“YOU cannot teach old dogs new tricks”.
This adage may well hold water especially with employers who are facing unprecedented employee turnover.
It is a matter of corporate survival for many if they are not recognised as an Employer of Choice and the need to become one is undeniable.
With the younger generations not being able to move up the corporate levels, having to compete with baby boomers, employers must start looking at hiring young professionals with bountiful energy.
Ac cording to CareerBuilder and ManpowerGroup of US, a high percentage of employers worldwide will add full-time, permanent employees within the next six months and although today’s generation is far different from the older generation, the need to do so is inevitable.
Young professionals are enthusiastic, energetic and physically active and the amount of work they can offer is greater. They are bright thinkers with new approaches to current market needs and this is advantageous to a business.
According to studies, companies that have younger employees tend to have workers with less experience, but result in an effective workforce.
Generation Y, while lacking in experience, can make up innovative new plans that can suit the current market better than more senior workers.
Take for example the JK Tyre’s plant in Chennai, South India. The average age of managers there is 23 and the engineers are also just as young.
It was a deliberate decision of the management to appoint a large number of young people in key positions at this plant and it was done to give young people in the company a sense of empowerment and make them feel they belong.
Typical Employer of Choice
Are Malaysian companies/employers ready to take a similar path in hiring young professionals and giving them a leadership profile at a young age?
Another policy practiced in the company called “Krishna-Arjuna” has a very promising young person paired with a senior colleague, who mentors him/her, preparing the young person for middle and senior-level responsibilities.
A third policy across the entire company is that of regularly sending young performers to Germany to visit vendors who supply some of the JK Tyre’s machines.
And JK Tyre’s is not the only one. Companies are realising the need to change their Human Resource policies to attract young talent and giving them incentives to stay.
In another company, when two fellow employees got married, the employer provided these young employees with not only maternity but also paternity leave.
What other companies do to keep their young talent
At mobile ad company InMobi, employees — most of whom are young — are allowed to set their own goals and work towards them, sticking to a timeline which, they lay down for themselves. They know that in three years from the time they joined the company, or by December 2016, whichever is later, the company will reward them with a Harley-Davidson bike.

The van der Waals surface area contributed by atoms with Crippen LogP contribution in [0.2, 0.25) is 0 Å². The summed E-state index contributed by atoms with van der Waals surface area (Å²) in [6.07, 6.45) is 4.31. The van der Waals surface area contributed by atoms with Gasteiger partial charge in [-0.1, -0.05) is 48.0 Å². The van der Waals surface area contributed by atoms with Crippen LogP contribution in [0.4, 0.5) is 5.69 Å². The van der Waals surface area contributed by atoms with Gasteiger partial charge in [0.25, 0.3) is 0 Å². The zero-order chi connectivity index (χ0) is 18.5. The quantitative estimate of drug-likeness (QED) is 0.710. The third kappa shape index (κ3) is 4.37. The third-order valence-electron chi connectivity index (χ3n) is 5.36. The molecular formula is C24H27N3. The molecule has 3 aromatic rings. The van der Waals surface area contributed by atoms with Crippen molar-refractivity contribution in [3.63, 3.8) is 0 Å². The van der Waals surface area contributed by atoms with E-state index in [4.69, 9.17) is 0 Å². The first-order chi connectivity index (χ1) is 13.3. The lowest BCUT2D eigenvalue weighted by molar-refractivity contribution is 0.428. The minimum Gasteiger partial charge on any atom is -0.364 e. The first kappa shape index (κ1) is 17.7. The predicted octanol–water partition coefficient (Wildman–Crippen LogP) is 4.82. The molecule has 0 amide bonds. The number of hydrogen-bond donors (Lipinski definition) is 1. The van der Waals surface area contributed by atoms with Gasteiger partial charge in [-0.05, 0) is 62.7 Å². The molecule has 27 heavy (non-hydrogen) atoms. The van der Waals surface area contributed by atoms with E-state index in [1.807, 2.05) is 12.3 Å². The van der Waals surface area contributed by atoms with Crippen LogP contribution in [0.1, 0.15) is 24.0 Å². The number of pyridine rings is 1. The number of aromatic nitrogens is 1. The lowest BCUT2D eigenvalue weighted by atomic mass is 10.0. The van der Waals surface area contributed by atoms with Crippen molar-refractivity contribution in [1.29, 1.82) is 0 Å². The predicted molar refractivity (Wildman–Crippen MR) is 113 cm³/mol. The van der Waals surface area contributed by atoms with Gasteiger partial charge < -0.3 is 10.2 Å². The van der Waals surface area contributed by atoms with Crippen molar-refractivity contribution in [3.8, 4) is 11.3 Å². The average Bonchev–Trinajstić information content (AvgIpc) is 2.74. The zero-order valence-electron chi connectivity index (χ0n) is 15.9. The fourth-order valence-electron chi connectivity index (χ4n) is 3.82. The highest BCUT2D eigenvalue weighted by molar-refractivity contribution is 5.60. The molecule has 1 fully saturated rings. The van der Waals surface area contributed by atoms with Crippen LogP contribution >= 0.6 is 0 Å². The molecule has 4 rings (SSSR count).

At clothing and accessories company Bestseller Retail’s India unit, entry-level employees get daily cash incentives for meeting their targets. Young people will not wait a whole year to be rewarded.
Where health is concerned, however, the scenario is reversed — it is the seniors whose health more often lets them down and thus need to take greater care. So L’Oreal India has health insurance schemes for senior managers, which allow them unlimited medical reimbursement.
Other companies, too, have generous health policies for the older lot. Many companies now attach increasing importance to training programmes as well, particularly for young employees. Although such employees are charged a negligible amount, that too is reimbursed if they stay with the company for more than two years.
At Mahindra & Mahindra, in-house programmes include a talent management process consisting of a network of business and functional councils that address questions of skill and competency creation and succession planning for strategic business
In such instances, the task of the HR manager has just grown more complex. It used to be about hiring and retention of talent, but now the scope is wider — to identify the generation group in the company and implement specific policies. Young professionals are now assigned to do what they are good at as the one-size-fits-all policies are nearly redundant.
Young Professionals are Tech-savvy Technically, the most obvious strength that young professionals have is their knowledge of modern technology, which can be a handful for the older employees to handle.
They are also very active in various social media platforms and can instantly connect with other people if they need to promote their services or their companies.
What this optimism means for employers across the globe is increasing labour market pressures, greater recruiting challenges, and of course, higher employee turnover — it is a matter of corporate survival!